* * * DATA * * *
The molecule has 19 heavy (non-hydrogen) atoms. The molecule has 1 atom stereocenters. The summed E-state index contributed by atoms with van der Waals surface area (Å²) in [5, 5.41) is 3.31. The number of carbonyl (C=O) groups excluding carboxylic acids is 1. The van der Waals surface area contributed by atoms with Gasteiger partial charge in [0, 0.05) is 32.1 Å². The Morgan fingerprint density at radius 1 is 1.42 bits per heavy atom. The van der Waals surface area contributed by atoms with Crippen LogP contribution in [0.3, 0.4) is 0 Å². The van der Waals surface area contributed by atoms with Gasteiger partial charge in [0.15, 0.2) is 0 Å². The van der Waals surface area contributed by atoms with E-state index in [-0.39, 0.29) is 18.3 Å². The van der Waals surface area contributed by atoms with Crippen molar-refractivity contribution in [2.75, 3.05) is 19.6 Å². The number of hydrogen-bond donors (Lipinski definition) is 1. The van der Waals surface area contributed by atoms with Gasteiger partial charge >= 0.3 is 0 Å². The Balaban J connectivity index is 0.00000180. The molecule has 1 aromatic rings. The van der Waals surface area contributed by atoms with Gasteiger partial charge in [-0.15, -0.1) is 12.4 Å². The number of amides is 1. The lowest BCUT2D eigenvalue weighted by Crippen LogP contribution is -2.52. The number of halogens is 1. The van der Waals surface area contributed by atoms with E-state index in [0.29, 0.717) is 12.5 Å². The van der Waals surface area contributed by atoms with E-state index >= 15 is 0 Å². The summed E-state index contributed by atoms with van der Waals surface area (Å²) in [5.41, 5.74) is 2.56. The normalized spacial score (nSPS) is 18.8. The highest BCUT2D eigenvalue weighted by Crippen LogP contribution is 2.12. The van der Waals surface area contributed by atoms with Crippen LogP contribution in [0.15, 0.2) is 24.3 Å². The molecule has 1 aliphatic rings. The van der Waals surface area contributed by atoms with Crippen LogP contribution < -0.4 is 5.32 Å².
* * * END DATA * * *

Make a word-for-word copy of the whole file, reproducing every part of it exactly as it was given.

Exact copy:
The molecule has 19 heavy (non-hydrogen) atoms. The molecule has 1 atom stereocenters. The summed E-state index contributed by atoms with van der Waals surface area (Å²) in [5, 5.41) is 3.31. The number of carbonyl (C=O) groups excluding carboxylic acids is 1. The van der Waals surface area contributed by atoms with Gasteiger partial charge in [0, 0.05) is 32.1 Å². The Morgan fingerprint density at radius 1 is 1.42 bits per heavy atom. The van der Waals surface area contributed by atoms with Crippen LogP contribution in [0.3, 0.4) is 0 Å². The van der Waals surface area contributed by atoms with Gasteiger partial charge in [0.15, 0.2) is 0 Å². The van der Waals surface area contributed by atoms with E-state index in [-0.39, 0.29) is 18.3 Å². The van der Waals surface area contributed by atoms with Crippen molar-refractivity contribution in [2.75, 3.05) is 19.6 Å². The number of hydrogen-bond donors (Lipinski definition) is 1. The van der Waals surface area contributed by atoms with Gasteiger partial charge >= 0.3 is 0 Å². The Balaban J connectivity index is 0.00000180. The molecule has 1 aromatic rings. The van der Waals surface area contributed by atoms with Gasteiger partial charge in [-0.15, -0.1) is 12.4 Å². The number of amides is 1. The lowest BCUT2D eigenvalue weighted by Crippen LogP contribution is -2.52. The number of halogens is 1. The van der Waals surface area contributed by atoms with E-state index in [0.29, 0.717) is 12.5 Å². The van der Waals surface area contributed by atoms with E-state index >= 15 is 0 Å². The summed E-state index contributed by atoms with van der Waals surface area (Å²) in [5.41, 5.74) is 2.56. The normalized spacial score (nSPS) is 18.8. The highest BCUT2D eigenvalue weighted by Crippen LogP contribution is 2.12. The van der Waals surface area contributed by atoms with Crippen LogP contribution in [0.15, 0.2) is 24.3 Å². The molecule has 1 aliphatic rings. The van der Waals surface area contributed by atoms with Crippen LogP contribution < -0.4 is 5.32 Å².